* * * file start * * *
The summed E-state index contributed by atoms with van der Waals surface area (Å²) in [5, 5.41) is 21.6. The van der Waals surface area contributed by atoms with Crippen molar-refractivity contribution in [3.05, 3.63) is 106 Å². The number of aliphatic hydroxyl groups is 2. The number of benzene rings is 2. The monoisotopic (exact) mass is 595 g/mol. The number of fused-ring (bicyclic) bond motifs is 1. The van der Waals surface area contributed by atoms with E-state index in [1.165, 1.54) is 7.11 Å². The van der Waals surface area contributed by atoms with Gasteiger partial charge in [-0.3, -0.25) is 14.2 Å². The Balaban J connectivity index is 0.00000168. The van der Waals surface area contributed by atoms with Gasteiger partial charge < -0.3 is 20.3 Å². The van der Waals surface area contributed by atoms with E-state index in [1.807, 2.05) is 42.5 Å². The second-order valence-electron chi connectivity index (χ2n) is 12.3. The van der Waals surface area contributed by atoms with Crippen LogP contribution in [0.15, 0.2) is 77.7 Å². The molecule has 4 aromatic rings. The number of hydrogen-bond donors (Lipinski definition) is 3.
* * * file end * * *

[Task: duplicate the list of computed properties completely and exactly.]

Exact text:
The summed E-state index contributed by atoms with van der Waals surface area (Å²) in [5, 5.41) is 21.6. The van der Waals surface area contributed by atoms with Crippen molar-refractivity contribution in [3.05, 3.63) is 106 Å². The number of aliphatic hydroxyl groups is 2. The number of benzene rings is 2. The monoisotopic (exact) mass is 595 g/mol. The number of fused-ring (bicyclic) bond motifs is 1. The van der Waals surface area contributed by atoms with E-state index in [1.165, 1.54) is 7.11 Å². The van der Waals surface area contributed by atoms with Gasteiger partial charge in [-0.3, -0.25) is 14.2 Å². The Balaban J connectivity index is 0.00000168. The van der Waals surface area contributed by atoms with Gasteiger partial charge < -0.3 is 20.3 Å². The van der Waals surface area contributed by atoms with E-state index in [1.807, 2.05) is 42.5 Å². The second-order valence-electron chi connectivity index (χ2n) is 12.3. The van der Waals surface area contributed by atoms with Crippen LogP contribution in [0.15, 0.2) is 77.7 Å². The molecule has 4 aromatic rings. The number of hydrogen-bond donors (Lipinski definition) is 3.